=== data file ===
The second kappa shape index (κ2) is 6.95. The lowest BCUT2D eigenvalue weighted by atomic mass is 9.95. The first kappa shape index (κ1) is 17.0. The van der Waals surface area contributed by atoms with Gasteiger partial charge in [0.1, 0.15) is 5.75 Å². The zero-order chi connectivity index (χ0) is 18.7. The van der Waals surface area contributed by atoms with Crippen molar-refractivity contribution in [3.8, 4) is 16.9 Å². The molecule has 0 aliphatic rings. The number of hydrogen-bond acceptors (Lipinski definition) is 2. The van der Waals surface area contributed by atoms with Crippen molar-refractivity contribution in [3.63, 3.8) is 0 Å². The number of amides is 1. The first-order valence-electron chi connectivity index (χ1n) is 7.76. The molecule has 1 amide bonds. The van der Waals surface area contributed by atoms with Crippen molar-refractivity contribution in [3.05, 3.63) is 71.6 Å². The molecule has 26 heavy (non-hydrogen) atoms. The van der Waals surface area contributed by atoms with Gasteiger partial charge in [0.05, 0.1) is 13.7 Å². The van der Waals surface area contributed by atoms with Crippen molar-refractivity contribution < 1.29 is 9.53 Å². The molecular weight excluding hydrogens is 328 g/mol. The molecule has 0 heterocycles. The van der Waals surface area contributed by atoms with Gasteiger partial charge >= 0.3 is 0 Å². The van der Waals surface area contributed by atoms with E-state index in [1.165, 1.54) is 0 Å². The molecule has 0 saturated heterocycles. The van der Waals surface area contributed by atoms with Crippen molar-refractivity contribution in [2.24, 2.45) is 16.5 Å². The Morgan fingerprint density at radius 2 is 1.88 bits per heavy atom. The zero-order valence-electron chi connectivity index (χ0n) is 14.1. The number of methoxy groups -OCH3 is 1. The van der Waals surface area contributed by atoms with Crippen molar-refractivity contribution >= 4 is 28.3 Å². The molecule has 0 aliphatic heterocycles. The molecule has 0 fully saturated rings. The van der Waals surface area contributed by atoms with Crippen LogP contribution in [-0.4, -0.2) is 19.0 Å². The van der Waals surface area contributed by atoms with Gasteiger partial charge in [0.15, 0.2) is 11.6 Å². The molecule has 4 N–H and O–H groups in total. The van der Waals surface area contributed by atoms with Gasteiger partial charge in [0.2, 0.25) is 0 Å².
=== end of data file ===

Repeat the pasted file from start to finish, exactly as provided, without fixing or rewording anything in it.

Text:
The second kappa shape index (κ2) is 6.95. The lowest BCUT2D eigenvalue weighted by atomic mass is 9.95. The first kappa shape index (κ1) is 17.0. The van der Waals surface area contributed by atoms with Gasteiger partial charge in [0.1, 0.15) is 5.75 Å². The zero-order chi connectivity index (χ0) is 18.7. The van der Waals surface area contributed by atoms with Crippen molar-refractivity contribution in [3.8, 4) is 16.9 Å². The molecule has 0 aliphatic rings. The number of hydrogen-bond acceptors (Lipinski definition) is 2. The van der Waals surface area contributed by atoms with Crippen molar-refractivity contribution in [3.63, 3.8) is 0 Å². The number of amides is 1. The first-order valence-electron chi connectivity index (χ1n) is 7.76. The molecule has 1 amide bonds. The van der Waals surface area contributed by atoms with Crippen molar-refractivity contribution in [3.05, 3.63) is 71.6 Å². The molecule has 26 heavy (non-hydrogen) atoms. The van der Waals surface area contributed by atoms with Gasteiger partial charge in [0.05, 0.1) is 13.7 Å². The van der Waals surface area contributed by atoms with Crippen molar-refractivity contribution < 1.29 is 9.53 Å². The molecular weight excluding hydrogens is 328 g/mol. The molecule has 0 heterocycles. The van der Waals surface area contributed by atoms with Gasteiger partial charge >= 0.3 is 0 Å². The van der Waals surface area contributed by atoms with E-state index in [1.165, 1.54) is 0 Å². The molecule has 0 saturated heterocycles. The van der Waals surface area contributed by atoms with Crippen molar-refractivity contribution in [2.24, 2.45) is 16.5 Å². The Morgan fingerprint density at radius 2 is 1.88 bits per heavy atom. The zero-order valence-electron chi connectivity index (χ0n) is 14.1. The number of methoxy groups -OCH3 is 1. The van der Waals surface area contributed by atoms with Crippen molar-refractivity contribution >= 4 is 28.3 Å². The molecule has 0 aliphatic heterocycles. The molecule has 0 fully saturated rings. The van der Waals surface area contributed by atoms with Crippen LogP contribution in [-0.4, -0.2) is 19.0 Å². The van der Waals surface area contributed by atoms with Gasteiger partial charge in [0.15, 0.2) is 11.6 Å². The molecule has 4 N–H and O–H groups in total. The van der Waals surface area contributed by atoms with Gasteiger partial charge in [0.2, 0.25) is 0 Å².